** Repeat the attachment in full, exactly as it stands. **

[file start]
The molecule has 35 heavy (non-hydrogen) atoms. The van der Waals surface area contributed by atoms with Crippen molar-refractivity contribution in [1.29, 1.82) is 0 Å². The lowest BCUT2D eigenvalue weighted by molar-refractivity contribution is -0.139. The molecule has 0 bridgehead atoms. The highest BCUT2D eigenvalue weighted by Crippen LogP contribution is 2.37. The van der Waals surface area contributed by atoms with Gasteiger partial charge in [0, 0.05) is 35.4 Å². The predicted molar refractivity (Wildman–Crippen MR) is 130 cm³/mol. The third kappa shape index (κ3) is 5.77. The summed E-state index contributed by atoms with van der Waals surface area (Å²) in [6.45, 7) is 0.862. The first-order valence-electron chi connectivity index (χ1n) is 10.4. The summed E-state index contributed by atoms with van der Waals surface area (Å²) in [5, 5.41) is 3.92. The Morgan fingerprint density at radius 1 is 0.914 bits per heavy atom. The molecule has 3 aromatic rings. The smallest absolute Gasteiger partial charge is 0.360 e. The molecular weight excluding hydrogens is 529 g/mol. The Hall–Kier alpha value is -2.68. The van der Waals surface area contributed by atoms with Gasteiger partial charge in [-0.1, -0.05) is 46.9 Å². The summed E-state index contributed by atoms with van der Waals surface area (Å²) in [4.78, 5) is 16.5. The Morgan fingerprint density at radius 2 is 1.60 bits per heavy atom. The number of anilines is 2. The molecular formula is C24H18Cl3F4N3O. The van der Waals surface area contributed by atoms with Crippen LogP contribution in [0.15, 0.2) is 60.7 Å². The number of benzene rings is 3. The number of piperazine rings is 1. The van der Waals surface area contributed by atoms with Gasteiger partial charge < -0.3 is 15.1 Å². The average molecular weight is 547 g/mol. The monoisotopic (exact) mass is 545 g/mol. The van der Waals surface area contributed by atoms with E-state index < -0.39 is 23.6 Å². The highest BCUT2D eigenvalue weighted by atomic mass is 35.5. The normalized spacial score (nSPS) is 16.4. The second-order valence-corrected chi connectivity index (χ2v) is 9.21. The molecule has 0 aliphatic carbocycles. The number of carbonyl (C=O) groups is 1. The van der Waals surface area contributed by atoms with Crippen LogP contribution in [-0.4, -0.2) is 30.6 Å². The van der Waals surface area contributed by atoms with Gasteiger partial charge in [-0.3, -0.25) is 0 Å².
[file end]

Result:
The molecule has 35 heavy (non-hydrogen) atoms. The van der Waals surface area contributed by atoms with Crippen molar-refractivity contribution in [1.29, 1.82) is 0 Å². The lowest BCUT2D eigenvalue weighted by molar-refractivity contribution is -0.139. The molecule has 0 bridgehead atoms. The highest BCUT2D eigenvalue weighted by Crippen LogP contribution is 2.37. The van der Waals surface area contributed by atoms with Gasteiger partial charge in [0, 0.05) is 35.4 Å². The predicted molar refractivity (Wildman–Crippen MR) is 130 cm³/mol. The third kappa shape index (κ3) is 5.77. The summed E-state index contributed by atoms with van der Waals surface area (Å²) in [6.45, 7) is 0.862. The first-order valence-electron chi connectivity index (χ1n) is 10.4. The summed E-state index contributed by atoms with van der Waals surface area (Å²) in [5, 5.41) is 3.92. The Morgan fingerprint density at radius 1 is 0.914 bits per heavy atom. The molecule has 3 aromatic rings. The smallest absolute Gasteiger partial charge is 0.360 e. The molecular weight excluding hydrogens is 529 g/mol. The Hall–Kier alpha value is -2.68. The van der Waals surface area contributed by atoms with Gasteiger partial charge in [-0.1, -0.05) is 46.9 Å². The summed E-state index contributed by atoms with van der Waals surface area (Å²) in [4.78, 5) is 16.5. The Morgan fingerprint density at radius 2 is 1.60 bits per heavy atom. The number of anilines is 2. The molecular formula is C24H18Cl3F4N3O. The van der Waals surface area contributed by atoms with Crippen LogP contribution in [0.15, 0.2) is 60.7 Å². The number of benzene rings is 3. The number of piperazine rings is 1. The van der Waals surface area contributed by atoms with Gasteiger partial charge < -0.3 is 15.1 Å². The average molecular weight is 547 g/mol. The monoisotopic (exact) mass is 545 g/mol. The van der Waals surface area contributed by atoms with E-state index < -0.39 is 23.6 Å². The highest BCUT2D eigenvalue weighted by atomic mass is 35.5. The normalized spacial score (nSPS) is 16.4. The second-order valence-corrected chi connectivity index (χ2v) is 9.21. The molecule has 0 aliphatic carbocycles. The number of carbonyl (C=O) groups is 1. The van der Waals surface area contributed by atoms with Crippen LogP contribution in [-0.4, -0.2) is 30.6 Å². The van der Waals surface area contributed by atoms with Gasteiger partial charge in [-0.3, -0.25) is 0 Å².